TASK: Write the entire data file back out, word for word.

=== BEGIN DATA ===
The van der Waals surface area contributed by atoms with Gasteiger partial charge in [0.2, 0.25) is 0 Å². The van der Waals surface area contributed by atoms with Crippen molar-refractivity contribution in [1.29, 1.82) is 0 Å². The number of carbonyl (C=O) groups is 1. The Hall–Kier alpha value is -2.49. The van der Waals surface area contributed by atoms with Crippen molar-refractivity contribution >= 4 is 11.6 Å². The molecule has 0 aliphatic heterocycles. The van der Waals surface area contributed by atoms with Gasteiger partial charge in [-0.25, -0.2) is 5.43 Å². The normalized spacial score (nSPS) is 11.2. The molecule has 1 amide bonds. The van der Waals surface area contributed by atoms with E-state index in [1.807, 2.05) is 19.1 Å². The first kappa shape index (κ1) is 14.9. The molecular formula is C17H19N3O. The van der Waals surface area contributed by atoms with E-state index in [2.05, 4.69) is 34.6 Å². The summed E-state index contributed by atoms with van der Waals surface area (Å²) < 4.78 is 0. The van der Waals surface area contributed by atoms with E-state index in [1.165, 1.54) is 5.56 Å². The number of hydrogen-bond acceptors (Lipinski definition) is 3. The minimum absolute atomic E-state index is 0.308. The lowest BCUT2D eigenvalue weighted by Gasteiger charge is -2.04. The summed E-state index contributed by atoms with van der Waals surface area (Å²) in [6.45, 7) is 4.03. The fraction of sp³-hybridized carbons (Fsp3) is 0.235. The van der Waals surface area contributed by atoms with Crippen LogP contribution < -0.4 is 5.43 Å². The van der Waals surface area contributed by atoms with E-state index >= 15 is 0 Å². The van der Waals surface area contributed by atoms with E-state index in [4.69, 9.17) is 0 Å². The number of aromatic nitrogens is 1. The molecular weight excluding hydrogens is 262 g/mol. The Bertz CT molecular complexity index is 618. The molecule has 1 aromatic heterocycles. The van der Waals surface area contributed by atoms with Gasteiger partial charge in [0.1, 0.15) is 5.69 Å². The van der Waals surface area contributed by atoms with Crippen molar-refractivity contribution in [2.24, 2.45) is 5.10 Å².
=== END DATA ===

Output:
The van der Waals surface area contributed by atoms with Gasteiger partial charge in [0.2, 0.25) is 0 Å². The van der Waals surface area contributed by atoms with Crippen molar-refractivity contribution in [1.29, 1.82) is 0 Å². The number of carbonyl (C=O) groups is 1. The Hall–Kier alpha value is -2.49. The van der Waals surface area contributed by atoms with Crippen molar-refractivity contribution >= 4 is 11.6 Å². The molecule has 0 aliphatic heterocycles. The van der Waals surface area contributed by atoms with Gasteiger partial charge in [-0.25, -0.2) is 5.43 Å². The normalized spacial score (nSPS) is 11.2. The molecule has 1 amide bonds. The van der Waals surface area contributed by atoms with E-state index in [1.807, 2.05) is 19.1 Å². The first kappa shape index (κ1) is 14.9. The molecular formula is C17H19N3O. The van der Waals surface area contributed by atoms with E-state index in [2.05, 4.69) is 34.6 Å². The summed E-state index contributed by atoms with van der Waals surface area (Å²) < 4.78 is 0. The van der Waals surface area contributed by atoms with E-state index in [1.165, 1.54) is 5.56 Å². The number of hydrogen-bond acceptors (Lipinski definition) is 3. The minimum absolute atomic E-state index is 0.308. The lowest BCUT2D eigenvalue weighted by Gasteiger charge is -2.04. The summed E-state index contributed by atoms with van der Waals surface area (Å²) in [6.45, 7) is 4.03. The fraction of sp³-hybridized carbons (Fsp3) is 0.235. The van der Waals surface area contributed by atoms with Crippen LogP contribution < -0.4 is 5.43 Å². The van der Waals surface area contributed by atoms with E-state index >= 15 is 0 Å². The van der Waals surface area contributed by atoms with E-state index in [4.69, 9.17) is 0 Å². The number of aromatic nitrogens is 1. The molecular weight excluding hydrogens is 262 g/mol. The Bertz CT molecular complexity index is 618. The molecule has 1 aromatic heterocycles. The van der Waals surface area contributed by atoms with Gasteiger partial charge in [0.1, 0.15) is 5.69 Å². The van der Waals surface area contributed by atoms with Crippen molar-refractivity contribution in [2.24, 2.45) is 5.10 Å².